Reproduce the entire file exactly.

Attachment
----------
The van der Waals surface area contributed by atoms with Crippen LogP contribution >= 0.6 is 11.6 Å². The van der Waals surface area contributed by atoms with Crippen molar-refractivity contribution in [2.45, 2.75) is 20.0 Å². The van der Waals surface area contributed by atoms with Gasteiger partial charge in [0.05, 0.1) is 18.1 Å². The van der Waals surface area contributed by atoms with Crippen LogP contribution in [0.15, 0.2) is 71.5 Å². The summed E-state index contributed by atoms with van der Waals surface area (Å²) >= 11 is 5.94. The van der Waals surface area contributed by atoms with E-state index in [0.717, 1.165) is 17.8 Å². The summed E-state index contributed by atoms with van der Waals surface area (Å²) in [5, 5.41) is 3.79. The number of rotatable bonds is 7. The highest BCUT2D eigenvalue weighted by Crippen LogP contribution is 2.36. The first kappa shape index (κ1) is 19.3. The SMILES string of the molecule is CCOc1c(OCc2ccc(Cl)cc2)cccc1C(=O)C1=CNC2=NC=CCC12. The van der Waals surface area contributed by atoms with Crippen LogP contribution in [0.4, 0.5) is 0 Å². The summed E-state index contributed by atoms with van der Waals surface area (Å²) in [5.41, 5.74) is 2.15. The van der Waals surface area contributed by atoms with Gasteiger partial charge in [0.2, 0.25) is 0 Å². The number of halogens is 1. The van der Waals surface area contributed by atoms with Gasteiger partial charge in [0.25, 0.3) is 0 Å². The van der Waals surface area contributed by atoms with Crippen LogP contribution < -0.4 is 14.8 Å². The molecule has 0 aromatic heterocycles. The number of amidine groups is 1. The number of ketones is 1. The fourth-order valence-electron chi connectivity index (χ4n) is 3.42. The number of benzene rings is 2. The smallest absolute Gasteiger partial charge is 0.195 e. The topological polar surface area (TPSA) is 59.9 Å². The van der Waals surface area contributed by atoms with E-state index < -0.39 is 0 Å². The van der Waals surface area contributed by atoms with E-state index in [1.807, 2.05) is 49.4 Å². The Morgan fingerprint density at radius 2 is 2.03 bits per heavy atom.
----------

The van der Waals surface area contributed by atoms with Crippen LogP contribution >= 0.6 is 11.6 Å². The van der Waals surface area contributed by atoms with Crippen molar-refractivity contribution in [2.45, 2.75) is 20.0 Å². The van der Waals surface area contributed by atoms with Gasteiger partial charge in [0.05, 0.1) is 18.1 Å². The van der Waals surface area contributed by atoms with Crippen LogP contribution in [0.15, 0.2) is 71.5 Å². The summed E-state index contributed by atoms with van der Waals surface area (Å²) >= 11 is 5.94. The van der Waals surface area contributed by atoms with E-state index in [0.717, 1.165) is 17.8 Å². The summed E-state index contributed by atoms with van der Waals surface area (Å²) in [5, 5.41) is 3.79. The number of rotatable bonds is 7. The highest BCUT2D eigenvalue weighted by Crippen LogP contribution is 2.36. The first kappa shape index (κ1) is 19.3. The SMILES string of the molecule is CCOc1c(OCc2ccc(Cl)cc2)cccc1C(=O)C1=CNC2=NC=CCC12. The van der Waals surface area contributed by atoms with Crippen LogP contribution in [0.4, 0.5) is 0 Å². The summed E-state index contributed by atoms with van der Waals surface area (Å²) in [5.41, 5.74) is 2.15. The van der Waals surface area contributed by atoms with Gasteiger partial charge in [0.2, 0.25) is 0 Å². The number of halogens is 1. The van der Waals surface area contributed by atoms with Gasteiger partial charge in [0.25, 0.3) is 0 Å². The van der Waals surface area contributed by atoms with Crippen LogP contribution < -0.4 is 14.8 Å². The molecule has 0 aromatic heterocycles. The number of amidine groups is 1. The number of ketones is 1. The fourth-order valence-electron chi connectivity index (χ4n) is 3.42. The number of benzene rings is 2. The smallest absolute Gasteiger partial charge is 0.195 e. The topological polar surface area (TPSA) is 59.9 Å². The van der Waals surface area contributed by atoms with E-state index < -0.39 is 0 Å². The van der Waals surface area contributed by atoms with E-state index in [1.807, 2.05) is 49.4 Å². The Morgan fingerprint density at radius 2 is 2.03 bits per heavy atom.